Movie Review: Hugo

By Stephen Rebello

A simple, solid, heart-tugging film from director Martin Scorsese.

Director: Martin Scorsese

MPAA Rating: PG

Studio: Paramount Pictures

If you can’t manage to sit through a film that isn’t dripping with snark, cynicism or irony then Hugo, directed by Martin Scorsese, may not be for you. Adapted for the screen by John Logan from a book by Brian Selznick, the movie, set in the glory of Paris in the early ‘30s, is about a young fugitive orphan (Asa Butterfield) who secretly makes his home high above a grand train station. There he mourns the loss of his father (Jude Law), tends the station’s ornate clocks and in his spare time proves to be an ace at both tinkering with gadgets and thieving to stay alive. Hounded by an officious, hopelessly inept station guard (Sacha Baron Cohen) and nabbed for stealing tools and spare parts by a sad older man who runs an antique stall (Ben Kingsley). The orphan manages to find a friend and partner in adventure in the antique seller’s bookish, lovely niece (Chloe Grace Moretz).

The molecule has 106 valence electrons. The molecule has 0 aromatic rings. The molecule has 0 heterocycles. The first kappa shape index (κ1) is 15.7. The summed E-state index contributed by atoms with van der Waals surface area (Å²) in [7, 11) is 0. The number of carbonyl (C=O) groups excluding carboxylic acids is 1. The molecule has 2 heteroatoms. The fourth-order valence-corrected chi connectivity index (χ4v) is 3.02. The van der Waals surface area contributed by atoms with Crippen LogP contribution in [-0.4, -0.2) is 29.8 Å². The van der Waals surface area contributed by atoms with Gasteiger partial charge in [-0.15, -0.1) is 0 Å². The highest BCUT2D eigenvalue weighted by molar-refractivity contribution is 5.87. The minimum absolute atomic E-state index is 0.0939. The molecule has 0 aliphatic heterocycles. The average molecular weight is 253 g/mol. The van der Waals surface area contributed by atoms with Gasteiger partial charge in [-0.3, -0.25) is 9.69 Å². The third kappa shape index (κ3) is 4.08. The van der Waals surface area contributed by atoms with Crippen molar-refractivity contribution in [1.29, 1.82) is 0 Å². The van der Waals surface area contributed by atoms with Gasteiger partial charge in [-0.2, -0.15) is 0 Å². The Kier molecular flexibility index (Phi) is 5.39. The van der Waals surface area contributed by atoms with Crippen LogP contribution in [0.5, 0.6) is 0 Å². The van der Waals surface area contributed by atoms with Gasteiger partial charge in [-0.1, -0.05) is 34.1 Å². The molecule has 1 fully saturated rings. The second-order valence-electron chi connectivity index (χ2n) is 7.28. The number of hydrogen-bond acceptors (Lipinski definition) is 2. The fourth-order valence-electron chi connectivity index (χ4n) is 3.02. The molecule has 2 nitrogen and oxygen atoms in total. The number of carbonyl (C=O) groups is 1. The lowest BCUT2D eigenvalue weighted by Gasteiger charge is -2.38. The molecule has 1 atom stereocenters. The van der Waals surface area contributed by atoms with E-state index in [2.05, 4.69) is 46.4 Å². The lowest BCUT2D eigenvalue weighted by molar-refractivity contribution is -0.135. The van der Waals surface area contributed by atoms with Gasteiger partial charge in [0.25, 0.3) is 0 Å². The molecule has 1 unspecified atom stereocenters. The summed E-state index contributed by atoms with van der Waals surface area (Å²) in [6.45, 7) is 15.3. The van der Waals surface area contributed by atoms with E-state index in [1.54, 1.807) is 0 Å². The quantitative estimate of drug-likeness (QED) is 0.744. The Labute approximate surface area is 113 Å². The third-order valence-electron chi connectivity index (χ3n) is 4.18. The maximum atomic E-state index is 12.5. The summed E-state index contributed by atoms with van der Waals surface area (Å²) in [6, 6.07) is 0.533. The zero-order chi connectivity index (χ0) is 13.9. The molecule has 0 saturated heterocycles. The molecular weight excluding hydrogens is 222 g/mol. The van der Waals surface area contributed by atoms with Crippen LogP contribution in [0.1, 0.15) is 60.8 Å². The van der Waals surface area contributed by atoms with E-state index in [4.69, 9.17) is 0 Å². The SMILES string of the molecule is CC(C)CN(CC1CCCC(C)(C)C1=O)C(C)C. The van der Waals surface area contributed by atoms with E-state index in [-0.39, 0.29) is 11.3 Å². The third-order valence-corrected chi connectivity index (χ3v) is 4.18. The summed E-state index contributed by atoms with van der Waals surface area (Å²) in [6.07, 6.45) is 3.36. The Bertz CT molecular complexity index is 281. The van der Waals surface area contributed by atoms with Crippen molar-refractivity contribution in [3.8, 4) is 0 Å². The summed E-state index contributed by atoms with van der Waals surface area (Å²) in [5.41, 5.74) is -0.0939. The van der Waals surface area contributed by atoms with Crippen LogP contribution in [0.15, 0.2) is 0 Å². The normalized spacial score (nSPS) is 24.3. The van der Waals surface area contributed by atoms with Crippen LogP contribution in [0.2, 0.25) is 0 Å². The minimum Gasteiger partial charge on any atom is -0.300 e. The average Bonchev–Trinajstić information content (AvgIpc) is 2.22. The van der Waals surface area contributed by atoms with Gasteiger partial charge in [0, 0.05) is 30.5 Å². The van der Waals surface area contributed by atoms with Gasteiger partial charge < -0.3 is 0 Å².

It’s a simple, solid, heart-tugging story and what a joy. Gloriously directed by Scorsese in full fever-dream mode, the film has been shot – and thought-out – in majestic, best ever 3-D. From its first frames, Hugo is rapturously beautiful to look at, richly imaginative, constantly inventive and deeply and mysteriously emotional. With the camera swooping and gliding through exquisite magical environments, with its cast giving such open, emotional performances (especially Kingsley), with Howard Shore’s musical score suggesting so much, this is the most personal, rhapsodic, drunk-on-cinema film that self-avowed film lover Scorsese has made in too long. Hugo is so filled with Scorsese’s reverence for early films and filmmakers that, finally, it explodes into a love song to the power of classic movies to make us dream and feel.  Among true film connoisseurs, there shouldn’t be a dry eye in the house. Like The Artist, Hugo is that rare film that can send you soaring if only you’re willing to give yourself over to it. It makes most movies aimed at families seem crass and tinny. It is also, as time should prove, a masterwork.


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